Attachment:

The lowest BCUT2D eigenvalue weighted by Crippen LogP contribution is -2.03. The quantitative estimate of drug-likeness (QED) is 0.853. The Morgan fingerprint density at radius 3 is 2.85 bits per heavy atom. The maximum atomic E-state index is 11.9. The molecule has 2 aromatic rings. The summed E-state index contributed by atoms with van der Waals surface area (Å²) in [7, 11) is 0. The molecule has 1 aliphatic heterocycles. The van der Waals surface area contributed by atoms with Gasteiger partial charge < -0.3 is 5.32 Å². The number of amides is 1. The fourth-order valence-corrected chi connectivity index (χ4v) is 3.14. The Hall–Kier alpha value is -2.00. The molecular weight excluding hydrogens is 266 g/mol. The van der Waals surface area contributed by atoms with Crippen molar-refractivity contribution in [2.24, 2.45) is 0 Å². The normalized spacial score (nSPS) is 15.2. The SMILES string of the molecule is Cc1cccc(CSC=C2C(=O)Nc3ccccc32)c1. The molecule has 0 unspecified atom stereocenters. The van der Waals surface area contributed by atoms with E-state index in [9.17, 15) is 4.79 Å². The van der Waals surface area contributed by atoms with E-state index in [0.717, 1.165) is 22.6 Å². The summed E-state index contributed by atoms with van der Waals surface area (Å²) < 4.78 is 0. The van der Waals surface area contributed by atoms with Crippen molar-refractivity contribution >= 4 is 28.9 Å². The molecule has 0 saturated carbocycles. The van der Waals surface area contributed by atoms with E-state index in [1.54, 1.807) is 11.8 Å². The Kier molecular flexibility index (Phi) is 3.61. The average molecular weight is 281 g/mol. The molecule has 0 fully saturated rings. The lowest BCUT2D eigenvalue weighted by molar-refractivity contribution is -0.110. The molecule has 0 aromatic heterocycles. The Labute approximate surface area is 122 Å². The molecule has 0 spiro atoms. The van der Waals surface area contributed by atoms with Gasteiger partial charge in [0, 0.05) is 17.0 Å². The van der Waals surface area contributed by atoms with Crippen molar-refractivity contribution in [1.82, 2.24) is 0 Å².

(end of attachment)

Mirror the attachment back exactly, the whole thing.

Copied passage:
The lowest BCUT2D eigenvalue weighted by Crippen LogP contribution is -2.03. The quantitative estimate of drug-likeness (QED) is 0.853. The Morgan fingerprint density at radius 3 is 2.85 bits per heavy atom. The maximum atomic E-state index is 11.9. The molecule has 2 aromatic rings. The summed E-state index contributed by atoms with van der Waals surface area (Å²) in [7, 11) is 0. The molecule has 1 aliphatic heterocycles. The van der Waals surface area contributed by atoms with Gasteiger partial charge < -0.3 is 5.32 Å². The number of amides is 1. The fourth-order valence-corrected chi connectivity index (χ4v) is 3.14. The Hall–Kier alpha value is -2.00. The molecular weight excluding hydrogens is 266 g/mol. The van der Waals surface area contributed by atoms with Crippen molar-refractivity contribution in [2.24, 2.45) is 0 Å². The normalized spacial score (nSPS) is 15.2. The SMILES string of the molecule is Cc1cccc(CSC=C2C(=O)Nc3ccccc32)c1. The molecule has 0 unspecified atom stereocenters. The van der Waals surface area contributed by atoms with E-state index in [9.17, 15) is 4.79 Å². The van der Waals surface area contributed by atoms with E-state index in [0.717, 1.165) is 22.6 Å². The summed E-state index contributed by atoms with van der Waals surface area (Å²) < 4.78 is 0. The van der Waals surface area contributed by atoms with Crippen molar-refractivity contribution >= 4 is 28.9 Å². The molecule has 0 saturated carbocycles. The van der Waals surface area contributed by atoms with E-state index in [1.54, 1.807) is 11.8 Å². The Kier molecular flexibility index (Phi) is 3.61. The average molecular weight is 281 g/mol. The molecule has 0 fully saturated rings. The lowest BCUT2D eigenvalue weighted by molar-refractivity contribution is -0.110. The molecule has 0 aromatic heterocycles. The Labute approximate surface area is 122 Å². The molecule has 0 spiro atoms. The van der Waals surface area contributed by atoms with Gasteiger partial charge in [0, 0.05) is 17.0 Å². The van der Waals surface area contributed by atoms with Crippen molar-refractivity contribution in [1.82, 2.24) is 0 Å².